The 1929 United Kingdom general election was held on Thursday 30 May 1929, and resulted in a hung parliament. It was the second of four general elections under the secret ballot and the first of three under universal suffrage in which a party lost the popular vote (i.e. gained fewer popular votes than another party) but gained a plurality of seats—the others of the four being 1874, 1951 and February 1974. In 1929 that party was Ramsay MacDonald's Labour Party, which won the most seats in the House of Commons for the first time, but failed to get an overall majority. The Liberal Party led by David Lloyd George regained some of the ground it had lost in the 1924 election, and held the balance of power.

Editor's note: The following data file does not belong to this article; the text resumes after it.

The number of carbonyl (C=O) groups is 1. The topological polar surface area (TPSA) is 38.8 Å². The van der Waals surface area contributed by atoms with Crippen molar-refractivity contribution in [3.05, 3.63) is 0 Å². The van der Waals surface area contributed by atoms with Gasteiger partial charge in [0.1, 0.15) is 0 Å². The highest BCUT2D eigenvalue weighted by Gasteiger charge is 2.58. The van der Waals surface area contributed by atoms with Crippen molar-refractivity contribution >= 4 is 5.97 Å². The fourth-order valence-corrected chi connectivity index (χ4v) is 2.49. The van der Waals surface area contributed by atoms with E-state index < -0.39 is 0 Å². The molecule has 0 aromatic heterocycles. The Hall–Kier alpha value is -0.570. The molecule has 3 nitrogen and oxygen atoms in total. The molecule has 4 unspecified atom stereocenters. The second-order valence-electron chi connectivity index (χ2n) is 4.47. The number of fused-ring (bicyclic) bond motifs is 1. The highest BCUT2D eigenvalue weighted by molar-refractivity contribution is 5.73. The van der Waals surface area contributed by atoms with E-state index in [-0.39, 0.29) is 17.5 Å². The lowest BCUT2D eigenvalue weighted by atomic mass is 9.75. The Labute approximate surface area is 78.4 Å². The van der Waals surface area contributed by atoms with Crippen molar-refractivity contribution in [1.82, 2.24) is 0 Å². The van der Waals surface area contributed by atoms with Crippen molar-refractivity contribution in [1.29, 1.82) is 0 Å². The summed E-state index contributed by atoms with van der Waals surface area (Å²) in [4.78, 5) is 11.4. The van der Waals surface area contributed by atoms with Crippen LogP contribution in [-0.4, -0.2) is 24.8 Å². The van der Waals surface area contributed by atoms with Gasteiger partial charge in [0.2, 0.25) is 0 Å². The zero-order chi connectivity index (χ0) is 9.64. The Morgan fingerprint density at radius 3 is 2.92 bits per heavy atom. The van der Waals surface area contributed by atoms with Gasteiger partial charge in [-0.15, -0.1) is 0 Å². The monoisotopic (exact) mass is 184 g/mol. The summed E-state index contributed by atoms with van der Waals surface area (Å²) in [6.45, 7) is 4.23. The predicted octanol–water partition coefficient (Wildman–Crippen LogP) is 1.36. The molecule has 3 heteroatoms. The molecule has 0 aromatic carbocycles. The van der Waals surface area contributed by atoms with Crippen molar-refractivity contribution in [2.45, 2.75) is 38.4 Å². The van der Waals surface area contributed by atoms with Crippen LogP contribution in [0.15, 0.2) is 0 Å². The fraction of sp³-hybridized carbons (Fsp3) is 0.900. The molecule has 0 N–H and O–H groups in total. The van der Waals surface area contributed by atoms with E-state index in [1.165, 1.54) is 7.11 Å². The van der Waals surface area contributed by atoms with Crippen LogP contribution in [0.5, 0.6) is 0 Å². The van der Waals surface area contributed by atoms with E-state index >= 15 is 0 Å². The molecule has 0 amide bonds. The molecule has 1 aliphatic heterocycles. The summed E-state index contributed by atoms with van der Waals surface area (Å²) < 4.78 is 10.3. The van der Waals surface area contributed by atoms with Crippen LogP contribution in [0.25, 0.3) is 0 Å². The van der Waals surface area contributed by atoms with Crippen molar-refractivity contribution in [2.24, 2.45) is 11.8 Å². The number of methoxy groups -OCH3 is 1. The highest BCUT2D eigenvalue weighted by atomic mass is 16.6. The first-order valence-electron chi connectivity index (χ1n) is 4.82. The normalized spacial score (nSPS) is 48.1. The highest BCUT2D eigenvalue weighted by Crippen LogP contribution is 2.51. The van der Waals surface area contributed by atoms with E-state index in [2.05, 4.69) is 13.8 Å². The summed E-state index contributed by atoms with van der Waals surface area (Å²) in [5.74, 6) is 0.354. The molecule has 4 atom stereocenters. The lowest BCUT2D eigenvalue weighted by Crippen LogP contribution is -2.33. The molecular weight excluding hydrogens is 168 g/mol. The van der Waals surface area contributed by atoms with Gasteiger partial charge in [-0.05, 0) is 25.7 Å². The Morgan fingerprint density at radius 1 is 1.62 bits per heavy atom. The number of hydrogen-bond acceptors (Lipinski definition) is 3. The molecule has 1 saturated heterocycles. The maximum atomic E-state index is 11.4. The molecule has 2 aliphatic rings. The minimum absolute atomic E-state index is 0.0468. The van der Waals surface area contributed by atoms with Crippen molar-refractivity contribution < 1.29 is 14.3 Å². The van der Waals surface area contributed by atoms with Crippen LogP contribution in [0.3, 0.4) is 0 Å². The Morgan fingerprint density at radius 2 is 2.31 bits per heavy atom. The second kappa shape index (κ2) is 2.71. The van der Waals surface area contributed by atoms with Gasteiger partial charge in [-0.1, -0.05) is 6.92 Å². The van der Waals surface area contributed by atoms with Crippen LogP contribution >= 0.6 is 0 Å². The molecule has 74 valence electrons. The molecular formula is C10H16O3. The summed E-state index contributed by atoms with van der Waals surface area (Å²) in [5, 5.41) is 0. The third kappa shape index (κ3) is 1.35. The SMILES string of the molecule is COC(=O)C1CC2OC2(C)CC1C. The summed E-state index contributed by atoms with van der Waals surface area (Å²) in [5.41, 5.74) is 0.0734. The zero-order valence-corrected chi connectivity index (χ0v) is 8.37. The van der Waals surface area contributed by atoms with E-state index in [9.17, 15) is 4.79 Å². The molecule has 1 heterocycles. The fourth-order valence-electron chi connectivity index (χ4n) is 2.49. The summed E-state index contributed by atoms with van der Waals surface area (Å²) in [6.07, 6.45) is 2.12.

The election was often referred to as the "Flapper Election", because it was the first election in which women aged 21–29 were allowed to vote, under the provisions of the Representation of the People Act 1928. (Women over 30 had been able to vote since the 1918 election.)
The election was fought against a background of rising unemployment, with the memory of the 1926 General Strike still fresh in voters' minds. By 1929, the Cabinet was being described by many as "old and exhausted".
The Liberals campaigned on a comprehensive programme of public works under the title "We Can Conquer Unemployment". The incumbent Conservatives campaigned on the theme of 'Safety First', with Labour campaigning on the theme of 'Labour & the Nation'.